Publish and be pulped

<p>Sheikh Khalid bin Mahfouz, a Saudi-born Irish passport holder, and one of the richest men in the world, is no stranger to the UK libel courts.<br />
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Since 2002, banker bin Mahfouz has used his considerable financial clout to garner apologies and damages through the courts from a variety of organisations, from tiny leftist political publisher Pluto to the Mail on Sunday, one of the UK's biggest newspapers.<br />
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Recently, bin Mahfouz's attention has been turned to respected academic publisher <a href="http://www.thebookseller.com/news/43137-cup-pays-damages-to-saudi-sheikh... University Press</a>.<br />
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Bin Mahfouz's wrath was provoked by the CUP book <em>Alms for Jihad </em>by Robert O Collins and J Millard Burr, a wide-ranging study of the use of Islamic charities in siphoning funding to al-Qaeda. Bin Mahfouz alleged that the book linked him, financially and through family, to Osama bin Laden, a claim which he has previously forced others to retract in the UK courts.<br />
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The authors firmly deny bin Mahfouz's specific claims, and addressed them in a lengthy letter put together, they say, at the request of CUP. Nevertheless, On 30th July, CUP issued an outright apology. CUP declared that it would pulp all unsold copies of the book, and requested that library copies be removed from their collections, or include an errata sheet. They also agreed to donate a sum (variously described as 'small' and 'significant') to Mahfouz's elected charity, Unicef. <a href="http://www.thebookseller.com/blogs//43397-why-cup-acted-responsibly.html... on The Bookseller's website</a>, CUP's Kevin Taylor said that &quot;within the English jurisdiction and under English libel laws we simply did not have a defensible case&quot;.<br />
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The authors themselves refused to take part in the apology. Robert O Collins told Index: &quot;Our defense was simply a facade on the part of CUP who had decided they could not possibly win under British libel law and sought to settle as quickly as possible at any cost and get on with the business of publishing books. Which they did. We of course refused to be a party to their settlement. CUP lawyers had spent a month in March 2005 vetting our book.&quot;<br />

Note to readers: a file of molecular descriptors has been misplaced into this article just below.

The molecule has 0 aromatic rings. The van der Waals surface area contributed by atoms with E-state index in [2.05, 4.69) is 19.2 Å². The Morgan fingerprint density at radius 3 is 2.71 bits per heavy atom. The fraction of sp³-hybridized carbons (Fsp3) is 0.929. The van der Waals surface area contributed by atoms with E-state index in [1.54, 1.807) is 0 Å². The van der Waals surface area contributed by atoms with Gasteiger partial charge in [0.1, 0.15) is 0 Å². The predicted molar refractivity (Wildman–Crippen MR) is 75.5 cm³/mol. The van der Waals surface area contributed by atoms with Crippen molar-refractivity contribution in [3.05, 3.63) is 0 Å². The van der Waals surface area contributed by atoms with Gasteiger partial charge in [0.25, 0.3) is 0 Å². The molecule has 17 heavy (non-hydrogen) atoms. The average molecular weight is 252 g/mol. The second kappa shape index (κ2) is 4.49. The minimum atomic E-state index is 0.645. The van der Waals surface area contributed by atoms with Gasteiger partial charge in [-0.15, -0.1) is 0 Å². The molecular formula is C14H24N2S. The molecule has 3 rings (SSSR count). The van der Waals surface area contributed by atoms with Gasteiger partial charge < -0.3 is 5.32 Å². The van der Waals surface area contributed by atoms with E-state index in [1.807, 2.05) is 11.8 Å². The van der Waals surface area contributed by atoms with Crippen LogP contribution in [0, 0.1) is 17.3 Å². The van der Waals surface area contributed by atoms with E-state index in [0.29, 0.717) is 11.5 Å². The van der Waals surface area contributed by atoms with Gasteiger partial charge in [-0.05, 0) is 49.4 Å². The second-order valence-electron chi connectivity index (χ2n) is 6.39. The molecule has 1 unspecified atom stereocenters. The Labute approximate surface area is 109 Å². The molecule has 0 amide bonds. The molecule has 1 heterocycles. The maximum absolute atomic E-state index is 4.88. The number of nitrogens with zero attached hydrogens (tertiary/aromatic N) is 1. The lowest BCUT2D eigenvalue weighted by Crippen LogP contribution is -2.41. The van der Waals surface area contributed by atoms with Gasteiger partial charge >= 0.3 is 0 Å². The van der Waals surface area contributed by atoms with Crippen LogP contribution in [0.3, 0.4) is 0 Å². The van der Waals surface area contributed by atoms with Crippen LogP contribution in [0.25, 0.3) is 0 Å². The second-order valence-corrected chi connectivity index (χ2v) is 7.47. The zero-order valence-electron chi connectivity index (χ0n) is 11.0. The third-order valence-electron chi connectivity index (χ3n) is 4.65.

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It would most likely have been impossible for them to win the case, such is the nature of UK libel law, which would have obliged them to counter every single one of bin Mahfouz's claims about the book, unlike US law, where it would have been up to bin Mahfouz to counter the book's claims.<br />
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This is the third book-pulping Mahfouz can take credit for &ndash; having previously seen off Profile Books' <em>Unknown Soldiers</em> and Pluto's <em>Reaping the Whirlwind</em>.<br />
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Media lawyer Mark Stephens, of Finers Stephens Innocent, believes that personal wealth can give plaintiffs a huge advantage in the UK courts: &quot;The courts are predicated on the basis that each party has the wherewithal to bring to the court all the relevant evidence, and be represented by lawyers of equal ability. Vindication through contested trial is, in my view, a value that underpins the British libel system.&quot; He went on to say that as nobody has parity of arms with bin Mahfouz, &quot;the allegations about him have never been contested in trial. There have always been settlements or default judgments&quot;.<br />